I think that over the next few months, I will use these marketing tips to try and improve my relationship with the MLES department, which as I mentioned awhile ago is one of those that I have had little engagement with (in terms of with the student body; the staff are great!). I will particularly work on the planner idea, trying to match my communications with students so that they are timely and in sync with what’s going on in their academic lives. I will also try to improve the email communications that I send out to them by highlighting benefits and using AIDCA, while putting on a ‘user’ hat to ensure that any confusing terminology or presumed knowledge is left out.

Here’s hoping this will help increase the number of enquiries/interactions I have with students – one of the few KPIs that I have at my disposal!

CPD projects this year

This year I have two big CPD projects to complete, which are different but related:

1. The EDMAP1 module at the University of Reading.

This is part of the University’s wider initiative to get more of its teaching staff accredited with the HEA. There are four taught sessions in total; I completed one in December and have another to look forward to in a few weeks. I’ll also have a piece of assessed coursework to complete later in the year.

I have found this course really useful so far, even though I’m only halfway through! Meeting members of staff and discussing best practice has been valuable, and I also enjoy having the theory there to ground what I’m doing in the classroom. If I pass the assessment I will become an Associate Fellow of the HEA. There is a very specific deadline for this, which helps.

2. Chartership

I recently attended a portfolio building workshop in London, at CILIP HQ. I think Chartership is going to be a really valuable way of examining my skills and experience in a critical way, identifying gaps and hopefully addressing these! My current job contract is only for three years, so I will need to start thinking about where I might head to from 2016 onwards, and what I’ll need to be able to do in order to move forwards in my career.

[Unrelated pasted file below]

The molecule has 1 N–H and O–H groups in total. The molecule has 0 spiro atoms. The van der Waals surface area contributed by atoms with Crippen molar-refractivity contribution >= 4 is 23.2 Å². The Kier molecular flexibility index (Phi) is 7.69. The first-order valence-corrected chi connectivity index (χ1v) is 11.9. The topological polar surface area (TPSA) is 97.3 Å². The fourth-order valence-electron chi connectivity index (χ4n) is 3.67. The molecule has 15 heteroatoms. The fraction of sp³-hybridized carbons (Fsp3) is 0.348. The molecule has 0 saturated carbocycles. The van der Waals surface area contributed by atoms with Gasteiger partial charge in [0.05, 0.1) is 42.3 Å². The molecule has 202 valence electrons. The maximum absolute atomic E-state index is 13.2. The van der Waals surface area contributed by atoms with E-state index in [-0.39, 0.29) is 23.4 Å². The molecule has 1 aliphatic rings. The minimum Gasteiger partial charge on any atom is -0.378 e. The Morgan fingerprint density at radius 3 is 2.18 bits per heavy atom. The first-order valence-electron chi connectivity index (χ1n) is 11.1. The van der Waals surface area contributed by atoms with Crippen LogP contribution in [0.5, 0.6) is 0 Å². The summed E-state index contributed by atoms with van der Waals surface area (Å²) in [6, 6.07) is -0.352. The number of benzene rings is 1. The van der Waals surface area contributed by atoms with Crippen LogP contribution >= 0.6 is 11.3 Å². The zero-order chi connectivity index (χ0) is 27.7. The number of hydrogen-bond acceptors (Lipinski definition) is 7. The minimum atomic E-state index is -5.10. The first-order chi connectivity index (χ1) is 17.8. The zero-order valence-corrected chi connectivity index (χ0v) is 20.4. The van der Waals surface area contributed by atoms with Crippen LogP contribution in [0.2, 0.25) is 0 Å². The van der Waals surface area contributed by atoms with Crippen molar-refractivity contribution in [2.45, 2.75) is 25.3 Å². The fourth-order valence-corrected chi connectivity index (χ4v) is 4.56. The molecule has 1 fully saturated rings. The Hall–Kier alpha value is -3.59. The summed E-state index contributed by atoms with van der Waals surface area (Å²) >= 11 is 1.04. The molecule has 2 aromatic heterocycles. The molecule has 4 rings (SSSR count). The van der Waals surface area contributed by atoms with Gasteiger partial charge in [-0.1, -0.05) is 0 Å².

UCL looking lovely in the sun

UCL looking lovely in the sun

If I do manage to complete both of these CPD activities this year, I will have a ridiculous number of letters after my name! Obviously this isn’t really the point, however. The point is that I think both of these qualifications are going to be useful in helping me to settle into my role as a professional librarian. I’m still feeling uncertain and unsure of myself in many ways, and having some theory and evidence to back up my professional practice might help provide some confidence. It should also hopefully improve my credibility with the academics that I support.

New year!

Looking back at my first full term as a professional librarian, I can confidently say that I have achieved quite a lot! I’m really enjoying my current role and have really felt challenged and inspired. My personal highlights have been: the Celebrating Success award from the Head of one of my departments, and becoming used to delivering teaching sessions. Also, it’s always so nice to receive positive feedback and thanks from library users I have helped, that’s what drew me to librarianship in the first place!

YiWen's MA Librarianship certificate

My MA certificate!

My MA certificate just arrived in the post a few days ago! I have seen other librarians debate the value of a postgraduate qualification in librarianship and I have to say that I think my degree has been really useful in helping to prepare me for the responsibilities of my current role. When filling out the PKSB for Chartership, I was also struck by how many aspects were covered during the Librarianship course. I would highly recommend the MA at Sheffield – I had a great experience there.

I’m meeting my Chartership mentor this week for the first time. One of my big resolutions for this year is to get the chartership portfolio submitted by December! I know this is quite a tough ask but I think I can do it. I’d rather get it done sooner rather than later and am strongly motivated by deadlines, which helps.

Other exciting activities in the next few months include an observed teaching session for the Academic Practice Programme at work, which is nervewracking, and continuing my work with trying to engage with students at the MLES department. My resolutions are to pass the EDMAP1 module for this APP programme with distinction, and also to increase the number of enquiries I receive from MLES students.

In non-library related news, I’ve also resolved to run a half-marathon in under two hours, and practice cello once a week. I’ve signed up for the Reading Half Marathon, which is in 8 weeks, so training has really been ramped up for that recently!

It’s going to be a busy and exciting year.

Third month as a trainee liaison librarian!

Well, it’s been a month of highs and lows!

I’ll start with the lows, then. I mentioned in my last blog post that I would be running three teaching sessions for students at the Modern Languages department. Because I was nervous about this, and wanted to make a good impression on the students, who I’d previously had little contact with, I spent quite a lot of time preparing for these teaching sessions. However, I unfortunately only had two students attend these sessions – in total. Needless to say it was a big disappointment! However, feedback from other sessions during Enhancement Week (a new thing at Reading) showed that attendance was poor overall. Next time, I won’t get my hopes up so high… and I’ll definitely do more to market my sessions beforehand!